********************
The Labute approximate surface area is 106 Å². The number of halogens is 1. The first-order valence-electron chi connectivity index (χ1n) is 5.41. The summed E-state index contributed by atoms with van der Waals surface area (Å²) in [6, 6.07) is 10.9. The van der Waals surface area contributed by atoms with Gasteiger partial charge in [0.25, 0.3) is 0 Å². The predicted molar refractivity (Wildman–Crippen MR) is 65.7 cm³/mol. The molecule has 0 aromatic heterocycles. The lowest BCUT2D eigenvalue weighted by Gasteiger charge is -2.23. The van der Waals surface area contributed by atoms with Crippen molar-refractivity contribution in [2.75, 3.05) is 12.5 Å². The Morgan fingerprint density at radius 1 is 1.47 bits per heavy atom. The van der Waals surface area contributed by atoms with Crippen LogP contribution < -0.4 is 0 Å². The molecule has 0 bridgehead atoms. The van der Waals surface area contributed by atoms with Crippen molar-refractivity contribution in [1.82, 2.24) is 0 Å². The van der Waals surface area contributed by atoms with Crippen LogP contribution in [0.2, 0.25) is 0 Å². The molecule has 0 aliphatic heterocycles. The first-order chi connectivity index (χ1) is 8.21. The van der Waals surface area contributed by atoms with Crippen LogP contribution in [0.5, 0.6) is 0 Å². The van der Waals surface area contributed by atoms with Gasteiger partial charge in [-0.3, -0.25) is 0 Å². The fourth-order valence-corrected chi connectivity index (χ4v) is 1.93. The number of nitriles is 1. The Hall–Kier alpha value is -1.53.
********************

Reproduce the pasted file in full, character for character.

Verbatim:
The Labute approximate surface area is 106 Å². The number of halogens is 1. The first-order valence-electron chi connectivity index (χ1n) is 5.41. The summed E-state index contributed by atoms with van der Waals surface area (Å²) in [6, 6.07) is 10.9. The van der Waals surface area contributed by atoms with Gasteiger partial charge in [0.25, 0.3) is 0 Å². The predicted molar refractivity (Wildman–Crippen MR) is 65.7 cm³/mol. The molecule has 0 aromatic heterocycles. The lowest BCUT2D eigenvalue weighted by Gasteiger charge is -2.23. The van der Waals surface area contributed by atoms with Crippen molar-refractivity contribution in [2.75, 3.05) is 12.5 Å². The Morgan fingerprint density at radius 1 is 1.47 bits per heavy atom. The van der Waals surface area contributed by atoms with Crippen LogP contribution < -0.4 is 0 Å². The molecule has 0 bridgehead atoms. The van der Waals surface area contributed by atoms with Crippen molar-refractivity contribution in [1.82, 2.24) is 0 Å². The van der Waals surface area contributed by atoms with Crippen LogP contribution in [0.2, 0.25) is 0 Å². The molecule has 0 aliphatic heterocycles. The first-order chi connectivity index (χ1) is 8.21. The van der Waals surface area contributed by atoms with Crippen LogP contribution in [0.5, 0.6) is 0 Å². The van der Waals surface area contributed by atoms with Gasteiger partial charge in [-0.3, -0.25) is 0 Å². The fourth-order valence-corrected chi connectivity index (χ4v) is 1.93. The number of nitriles is 1. The Hall–Kier alpha value is -1.53.